common/successful subs in Judo?

Which submissions would you guys say are the most commonly seen and successful in Judo competitions?

Despite training, for a number of months now, in Judo, I have not seen too many competitions so I do not know the answer to the above question. If anyone could enlighten me regarding it, I would appreciate it.

Juji gatame would be my best guess which is followed closely and/or matched by gi chokes from rear mount.

juji-gatame when your opponent has his back to you is very sucessful (sometimes called a juji-roll)

Also sangaku when opponent is turtled and of course different lapel chokes when you take your opponents back.

I must admit I've forgotten most of the Japanese names so forgive the description:

From kesa-gatame (side sitout?) a figure four using my leading leg. I still recall winning 7 of my 8 bouts back at the '93 Australian University Games via that technique.

And it still works today just as well as it did all those years ago.

It would partially depend on what level of competition you are talking about. At the highest levels, I'd say it's Juji Gatame, the cross armlock. Also, I think the most common one has probably changed over th years. for a while, the sankaku jime (triangle) done against a turtled opponent was the most common.

For me personally, Juji Gatame and the yoko sankaku done from a roll, followed by rolling entries into various gi chokes.

Ben R.

chokes arent seen much becuase of the lapel thickness-- it is just so damn hard to hold them with the necessary pressure.. now with the new rules that reduce the thickness we will see a change in that i think. most chokes are still going to be in transition though.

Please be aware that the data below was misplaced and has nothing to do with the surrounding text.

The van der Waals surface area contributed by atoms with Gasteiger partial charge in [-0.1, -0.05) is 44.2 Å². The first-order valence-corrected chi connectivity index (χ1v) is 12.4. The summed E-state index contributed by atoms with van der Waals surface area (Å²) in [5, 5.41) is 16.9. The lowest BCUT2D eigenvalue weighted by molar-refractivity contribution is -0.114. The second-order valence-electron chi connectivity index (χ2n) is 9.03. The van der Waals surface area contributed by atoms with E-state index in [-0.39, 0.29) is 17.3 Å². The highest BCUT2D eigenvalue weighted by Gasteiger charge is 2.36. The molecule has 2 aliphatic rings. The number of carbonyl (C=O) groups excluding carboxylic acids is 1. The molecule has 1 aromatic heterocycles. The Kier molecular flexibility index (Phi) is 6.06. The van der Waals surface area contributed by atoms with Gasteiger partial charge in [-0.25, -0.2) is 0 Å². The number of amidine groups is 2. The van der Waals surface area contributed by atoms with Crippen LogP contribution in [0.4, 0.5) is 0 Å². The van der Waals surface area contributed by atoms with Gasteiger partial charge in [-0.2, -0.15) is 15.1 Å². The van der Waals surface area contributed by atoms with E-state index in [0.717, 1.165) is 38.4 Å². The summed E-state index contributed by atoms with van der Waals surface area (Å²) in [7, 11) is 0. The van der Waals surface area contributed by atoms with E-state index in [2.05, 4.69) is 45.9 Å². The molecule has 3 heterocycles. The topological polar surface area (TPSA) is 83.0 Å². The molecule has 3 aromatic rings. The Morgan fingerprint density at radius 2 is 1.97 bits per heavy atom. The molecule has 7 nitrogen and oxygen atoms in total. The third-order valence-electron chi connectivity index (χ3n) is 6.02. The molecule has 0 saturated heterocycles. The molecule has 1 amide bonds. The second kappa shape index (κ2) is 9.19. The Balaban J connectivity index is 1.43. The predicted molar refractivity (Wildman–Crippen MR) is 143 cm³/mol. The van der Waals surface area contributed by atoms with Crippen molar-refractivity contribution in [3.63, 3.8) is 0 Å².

juji-gatame is easily the most popular sub. unless you count the heavyweights just tapping out to a pin. =)

ude garami, sankaku jime, juji,

ude garami happens a lot more in randori then it does in competition. if im in randori i get uge garame pretty frequently, but i think ive only finished it a handful of times in competition and that was mainly against much lesser experienced opponents.

Does anyone have a theory as to why we rarely see udi garamis in competition?

"Does anyone have a theory as to why we rarely see udi garamis in

Most people would try for it when they have someone in a pin. But no
point doing it, if you have someone pinned.

probally because it's possible to hold off ude-garami longer to get the standup than against juji-gatame. Ude-garame if the defendant is able to clasp their hands or grab their own wrist pits one person's arm strength against the other's... for the most part. Juji-gatame pits your entire body strength up against their elbow strength to break their grip free and finish the move. This may be why possibly. I think without quick standups ude-garame would probally be more common for this reason.